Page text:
Step-by-Step Guide to Organizing Your Financial Documents

Even though we are in the Digital Age, paper remains a constant in our lives. While junk emails have replaced junk snail mail (trees happy, inboxes…not so much), one of the major paper generators of all is personal finances. Last summer my husband and I sold and then bought a home—the amount of paper those two transactions took was mind-boggling. We all have bank records, loans, credit cards, and utilities…and that is just the beginning. So much of our money-related information enters our homes as paper! Organizing paperwork can definitely be overwhelming. Let these guidelines help you get your financial documents in order.

Review what documents you have.

Before you can organize your documents, go through them and see what you have. Organize them into categories, such as To File, To Shred, To Read, To Pay, and Needs Action. You may discover unpaid bills, receipts for tax deductions, and all sorts of other paperwork you didn’t realize was in that big stack. If you’re uncertain about what to keep and what to shred, refer to our thorough guide on paper retention.

Set up a filing system.

Whether you use a file box or a cabinet, you will also need plenty of file folders and labels for all your documents. Create file folders for specific categories, with a file for each account under one category.

Some examples:

  • Auto – Car titles, autopay enrollments, documentation
  • Bank accounts – Account information, reconciled statements
  • Credit cards – Statements, benefits and rewards programs documents, receipts
  • Education expenses – College funds, FAFSA documents, loan documents
  • Financial services – Statements, correspondence, fee tables
  • Insurance – Policies, statements, claims
  • Investments – Pension plans, retirement plans, 401k and IRA accounts, stocks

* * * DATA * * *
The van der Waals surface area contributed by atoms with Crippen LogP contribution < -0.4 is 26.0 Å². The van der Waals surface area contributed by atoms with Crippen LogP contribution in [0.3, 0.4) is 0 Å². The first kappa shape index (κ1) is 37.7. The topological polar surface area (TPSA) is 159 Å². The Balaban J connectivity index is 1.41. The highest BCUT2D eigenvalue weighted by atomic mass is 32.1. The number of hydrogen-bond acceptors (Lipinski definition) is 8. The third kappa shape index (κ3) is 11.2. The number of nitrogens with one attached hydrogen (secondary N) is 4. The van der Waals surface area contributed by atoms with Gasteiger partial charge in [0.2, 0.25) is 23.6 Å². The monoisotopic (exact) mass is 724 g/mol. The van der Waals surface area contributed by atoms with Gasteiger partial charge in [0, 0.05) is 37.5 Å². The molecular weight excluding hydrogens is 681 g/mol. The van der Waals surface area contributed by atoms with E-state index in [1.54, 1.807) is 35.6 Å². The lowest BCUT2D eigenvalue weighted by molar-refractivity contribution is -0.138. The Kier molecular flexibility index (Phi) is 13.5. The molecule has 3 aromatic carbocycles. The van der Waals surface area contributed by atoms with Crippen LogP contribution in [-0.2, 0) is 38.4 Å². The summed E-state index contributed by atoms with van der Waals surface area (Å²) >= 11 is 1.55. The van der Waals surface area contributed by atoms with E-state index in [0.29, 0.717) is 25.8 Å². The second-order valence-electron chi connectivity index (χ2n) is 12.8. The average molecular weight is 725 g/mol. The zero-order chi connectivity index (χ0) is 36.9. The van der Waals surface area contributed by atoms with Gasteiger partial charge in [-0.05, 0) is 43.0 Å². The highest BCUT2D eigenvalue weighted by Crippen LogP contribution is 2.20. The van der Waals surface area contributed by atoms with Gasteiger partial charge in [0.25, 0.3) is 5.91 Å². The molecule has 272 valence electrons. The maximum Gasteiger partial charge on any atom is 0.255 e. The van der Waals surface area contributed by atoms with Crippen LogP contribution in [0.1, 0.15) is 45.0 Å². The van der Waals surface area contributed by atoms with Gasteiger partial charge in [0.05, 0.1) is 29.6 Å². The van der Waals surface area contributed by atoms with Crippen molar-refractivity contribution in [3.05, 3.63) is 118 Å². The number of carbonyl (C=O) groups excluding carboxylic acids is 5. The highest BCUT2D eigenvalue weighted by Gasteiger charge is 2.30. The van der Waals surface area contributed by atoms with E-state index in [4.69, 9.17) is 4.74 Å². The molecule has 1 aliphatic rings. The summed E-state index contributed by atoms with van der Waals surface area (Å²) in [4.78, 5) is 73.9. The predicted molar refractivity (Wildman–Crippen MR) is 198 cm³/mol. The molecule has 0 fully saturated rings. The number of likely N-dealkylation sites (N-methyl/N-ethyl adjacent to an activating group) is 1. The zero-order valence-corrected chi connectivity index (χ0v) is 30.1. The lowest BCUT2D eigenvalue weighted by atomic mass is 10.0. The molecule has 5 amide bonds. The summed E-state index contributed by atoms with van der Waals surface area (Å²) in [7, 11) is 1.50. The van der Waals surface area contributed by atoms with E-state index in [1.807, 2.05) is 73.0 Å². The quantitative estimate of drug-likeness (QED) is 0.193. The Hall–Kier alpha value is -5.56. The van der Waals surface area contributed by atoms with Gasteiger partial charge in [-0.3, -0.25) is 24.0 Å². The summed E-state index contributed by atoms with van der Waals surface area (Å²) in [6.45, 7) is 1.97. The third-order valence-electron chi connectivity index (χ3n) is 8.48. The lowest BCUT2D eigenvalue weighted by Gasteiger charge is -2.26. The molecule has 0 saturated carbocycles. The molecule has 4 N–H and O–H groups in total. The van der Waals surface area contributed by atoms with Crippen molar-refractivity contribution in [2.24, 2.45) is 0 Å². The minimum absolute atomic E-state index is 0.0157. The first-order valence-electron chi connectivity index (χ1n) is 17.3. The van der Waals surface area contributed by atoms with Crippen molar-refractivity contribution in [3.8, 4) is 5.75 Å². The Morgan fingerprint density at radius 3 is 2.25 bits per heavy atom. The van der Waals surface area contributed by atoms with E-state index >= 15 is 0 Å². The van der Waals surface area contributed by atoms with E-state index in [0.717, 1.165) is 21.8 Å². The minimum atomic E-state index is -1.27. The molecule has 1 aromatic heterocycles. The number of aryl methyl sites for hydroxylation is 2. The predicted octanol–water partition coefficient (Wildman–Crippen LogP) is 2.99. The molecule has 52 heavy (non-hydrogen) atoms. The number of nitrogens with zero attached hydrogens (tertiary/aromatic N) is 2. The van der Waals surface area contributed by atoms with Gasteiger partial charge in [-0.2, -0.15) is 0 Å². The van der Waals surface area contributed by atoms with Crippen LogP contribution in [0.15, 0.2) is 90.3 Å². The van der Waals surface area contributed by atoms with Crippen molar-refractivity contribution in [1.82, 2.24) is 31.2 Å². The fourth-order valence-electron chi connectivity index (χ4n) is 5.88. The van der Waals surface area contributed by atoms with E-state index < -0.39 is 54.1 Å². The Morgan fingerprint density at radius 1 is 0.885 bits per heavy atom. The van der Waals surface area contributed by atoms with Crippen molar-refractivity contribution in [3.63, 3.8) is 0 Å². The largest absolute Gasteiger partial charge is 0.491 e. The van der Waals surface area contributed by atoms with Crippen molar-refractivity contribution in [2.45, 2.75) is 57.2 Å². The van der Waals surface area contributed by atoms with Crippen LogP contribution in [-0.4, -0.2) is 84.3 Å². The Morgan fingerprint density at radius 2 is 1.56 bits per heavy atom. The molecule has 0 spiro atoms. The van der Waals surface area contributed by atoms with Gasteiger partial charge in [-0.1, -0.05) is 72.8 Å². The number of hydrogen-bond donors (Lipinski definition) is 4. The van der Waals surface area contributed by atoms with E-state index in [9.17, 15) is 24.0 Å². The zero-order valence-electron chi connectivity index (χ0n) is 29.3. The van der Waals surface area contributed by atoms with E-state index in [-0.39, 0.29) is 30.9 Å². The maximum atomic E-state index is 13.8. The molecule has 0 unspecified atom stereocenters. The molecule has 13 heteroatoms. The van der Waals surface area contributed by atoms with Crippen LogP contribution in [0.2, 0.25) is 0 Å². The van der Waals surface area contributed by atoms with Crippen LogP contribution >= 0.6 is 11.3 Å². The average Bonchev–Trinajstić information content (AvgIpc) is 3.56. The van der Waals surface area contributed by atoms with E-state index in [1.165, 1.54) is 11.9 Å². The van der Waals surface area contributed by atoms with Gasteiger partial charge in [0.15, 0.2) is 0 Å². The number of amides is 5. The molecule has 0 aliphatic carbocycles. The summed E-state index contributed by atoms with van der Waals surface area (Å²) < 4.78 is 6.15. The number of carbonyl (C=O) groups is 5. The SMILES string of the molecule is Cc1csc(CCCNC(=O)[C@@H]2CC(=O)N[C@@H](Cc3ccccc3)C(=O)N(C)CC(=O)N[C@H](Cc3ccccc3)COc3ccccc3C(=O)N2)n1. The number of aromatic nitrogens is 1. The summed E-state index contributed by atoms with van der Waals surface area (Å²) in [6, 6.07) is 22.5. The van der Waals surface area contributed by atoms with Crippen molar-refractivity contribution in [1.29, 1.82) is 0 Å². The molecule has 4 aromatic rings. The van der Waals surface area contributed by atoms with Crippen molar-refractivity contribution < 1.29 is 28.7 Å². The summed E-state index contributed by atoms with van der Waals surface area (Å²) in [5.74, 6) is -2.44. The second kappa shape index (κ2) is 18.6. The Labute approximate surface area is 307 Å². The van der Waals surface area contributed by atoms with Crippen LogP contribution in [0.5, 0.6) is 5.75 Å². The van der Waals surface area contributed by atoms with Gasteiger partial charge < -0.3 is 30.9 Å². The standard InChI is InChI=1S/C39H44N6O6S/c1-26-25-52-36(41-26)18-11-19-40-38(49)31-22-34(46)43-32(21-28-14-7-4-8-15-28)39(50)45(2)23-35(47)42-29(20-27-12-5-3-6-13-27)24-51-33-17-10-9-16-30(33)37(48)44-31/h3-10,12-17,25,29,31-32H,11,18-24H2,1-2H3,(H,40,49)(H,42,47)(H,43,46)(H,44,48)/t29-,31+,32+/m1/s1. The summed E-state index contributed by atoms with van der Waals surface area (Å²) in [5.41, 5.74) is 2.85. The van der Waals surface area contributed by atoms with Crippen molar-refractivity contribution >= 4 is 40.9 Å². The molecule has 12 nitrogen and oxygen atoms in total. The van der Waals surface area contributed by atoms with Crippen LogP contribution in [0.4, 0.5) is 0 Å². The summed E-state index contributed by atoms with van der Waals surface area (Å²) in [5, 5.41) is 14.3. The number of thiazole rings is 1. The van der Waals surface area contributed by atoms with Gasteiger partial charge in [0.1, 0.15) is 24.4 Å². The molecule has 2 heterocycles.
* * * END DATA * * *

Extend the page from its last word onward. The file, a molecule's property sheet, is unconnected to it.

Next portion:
• Loans – Home, auto, and personal loans and statements
  • Medical – Statements from health providers, insurance cards and statements, receipts
  • Tax related – W-2’s, 1099’s, deductions, charity and donation receipts
  • Utilities – Energy, water/sewage, phone, cable, etc.
  • Estate plans and wills – Current estate plans/wills, list of all financial accounts and contact information, lawyers’ names and contact info


“To do” folders you should have:

To Pay is for bills that you need to pay by check or online. Once it’s paid, note on the invoice your method of payment, the date, and any kind of confirmation or authorization number. Then file it.

To Read is for paperwork you need to read, and may be filed or shredded once you’ve finished.

Needs Action is for documents that require you do something more, such as contacting a credit card company or claims department. Once you’ve resolved the issue and no more action is needed, note down on the document the date and the resolution, then file accordingly.

Are there documents that can go digital?

After you’ve sorted through and filed your documents, consider accounts that could go digital. You can really trim down the incoming paper you need to deal with! For instance, all of our utilities are billed by email and paid online on our Visa card (Hey, those points add up!). A few, such as cell phone and streaming services, are on autopay. The only documents in our utilities folders are the initial statement of starting service, any change in service notices, and invoices that had once needed action. Otherwise, the billing and payment history of those accounts is available when I login to them.

Keep on top of it.

Once a week set aside an hour to go through the To Pay, To Read, and Needs Action folders. Sometimes it will take you 15 minutes to finish everything; sometimes the whole hour. Then once a month go through the To File and To Shred folders, and get those documents appropriately filed away or shredded. Even if you’re not a secret agent, your private documents (plus CDs, DVDs, and old credit cards) should be properly destroyed to minimize identity theft. A more secure micro-cut shredder is a worthy investment.


Each household’s financial documents will definitely have a different set of categories for their filing system. I can recall the small file box I used in my 20’s, as opposed to my current file cabinet. Your finances generally get more vast and complicated as you get older! One of the sweetest advantages to having your financial paperwork organized is being able to find what you need a LOT faster—no more rifling through stacks of cluttered documents. It can also be rather overwhelming. If you’re not sure where to begin, don’t hesitate to ask for help.  Our complimentary one-hour consultation is just a phone call or email away.





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